Former DCG, Blockchain Capital investors launch $20M early-stage fund at crypto advisory firm Reverie

After a couple years of dabbling in angel investments, crypto advisory firm Reverie is now bringing a bigger checkbook to bear. The firm is launching a flagship $20 million fund to invest in pre-seed and seed-stage crypto companies, its co-founder Larry Sukernik exclusively told TechCrunch.

The fund, anchored by two U.S.-based institutional investors that Sukernik declined to name, follows two years of relatively smaller investments in about 40 companies, including decentralized exchange Osmosis, blockchain scaling-focused Sovereign Labs and Solana-focused crypto marketplace Orca. The firm has also advised projects like money market provider Compound, and trading platform dYdX. While Reverie plans to be a generalist crypto fund, it's looking at decentralized social media and security, right now.

While the fund’s investment thesis isn’t exactly uncommon for the space, it stands a good chance of standing apart from the bulk of its peers because it wants to favor companies building products that are not speculative in nature.

“We realized over the years that you can’t cash in IQ points for users,” Sukernik said. “Every successful company in the world -- whether it’s Apple or Facebook or Google -- started with building products people want, not technical research. We want to build a home that goes back to basics and focuses on the basic ingredients that traditionally made companies great, iterating on product-market fit.”

Many investors are focused on technical innovations or speculative growth for their portfolio companies, but Sukernik thinks it’s a better idea in the long run to focus on building products that people want.

While that may seem an obvious thing to aim for, I can tell you from my experience covering this industry that a lot of crypto companies struggle to find demand for the projects they’re building — even if they’re unique and innovative!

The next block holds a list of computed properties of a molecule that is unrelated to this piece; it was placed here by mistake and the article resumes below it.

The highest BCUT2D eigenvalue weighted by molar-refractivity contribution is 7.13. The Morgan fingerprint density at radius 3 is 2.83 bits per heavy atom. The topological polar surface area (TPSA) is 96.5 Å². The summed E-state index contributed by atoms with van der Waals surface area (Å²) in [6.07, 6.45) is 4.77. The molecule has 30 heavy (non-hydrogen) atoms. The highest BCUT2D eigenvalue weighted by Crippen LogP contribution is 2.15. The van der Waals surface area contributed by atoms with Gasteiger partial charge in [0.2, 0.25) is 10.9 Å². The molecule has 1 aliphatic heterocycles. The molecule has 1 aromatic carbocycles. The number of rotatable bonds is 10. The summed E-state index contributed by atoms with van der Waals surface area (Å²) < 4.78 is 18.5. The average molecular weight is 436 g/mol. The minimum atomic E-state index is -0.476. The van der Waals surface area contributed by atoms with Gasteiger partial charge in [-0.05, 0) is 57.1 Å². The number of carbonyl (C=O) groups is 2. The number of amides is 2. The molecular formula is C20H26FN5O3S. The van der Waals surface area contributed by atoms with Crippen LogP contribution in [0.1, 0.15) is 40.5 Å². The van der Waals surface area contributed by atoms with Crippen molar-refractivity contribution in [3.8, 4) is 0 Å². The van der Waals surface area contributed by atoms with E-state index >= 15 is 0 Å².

In general, Sukernik thinks a lot of VCs don’t think about building sustainable companies or protocols, but use speculation as an onboarding tool into crypto. “They’re going to help create a product for a gambling casino-like experience. That way, people are attracted to it and they stay once you get them in the casino. But we reject that premise… There’s a way larger market in non-speculative products and building things people love.”

Sukernik said he isn’t trying to imply that all speculative projects are inherently bad, given that his firm has invested in some of the largest exchanges, but he wants to go beyond that area and focus on founders that take features of crypto and mix and match them to create “special products” that will be sustainable in the long term.

Sukernik stressed that the fund was strategically set to $20 million because Reverie wanted to start small, and it’s harder to deploy a $100 million fund, for example, “in a profitable way.”

“You have more money than there are startups… We don’t need that much money, there’s not that many companies being started in crypto, and [the $20 million] is enough for us to prove the thesis that a hands-on investor can make generational businesses.”

Sukernik and his co-founder Derek Hsue were investors at Digital Currency Group and Blockchain Capital, respectively, before they started Reverie with an aim to have a more hands-on role in helping founders build companies.

Reverie co-founders Larry Sukernik and Derek Hsue
Reverie co-founders Larry Sukernik and Derek Hsue

Reverie co-founders Larry Sukernik and Derek Hsue. Image Credits: Reverie

The two were fed up with the way crypto venture was being done when the firm launched in 2021, Sukernik shared. Many VC firms have small teams that are responsible for managing portfolios of 100s of companies. “When you have a large fund and a small team, you don’t really have time to spend with founders. So, to me and Derek it was important for us to look back and say we were a part of the process of building a company.”

Most crypto investors are “just money guys, they’ve never run companies or if they have it was a long time ago so they can’t give good advice or recent advice founders need,” Sukernik said. “And we didn’t like that… we wanted to get more hands-on.”

“Obviously, in this business, most things don’t work out,” Sukernik said. “That’s just the name of the game; I don’t know what Reverie is going to look like 10 years from now, but I know for sure we’ll always be investing in early-stage founders and going to be long-term partners to them. Everything else remains to be seen.”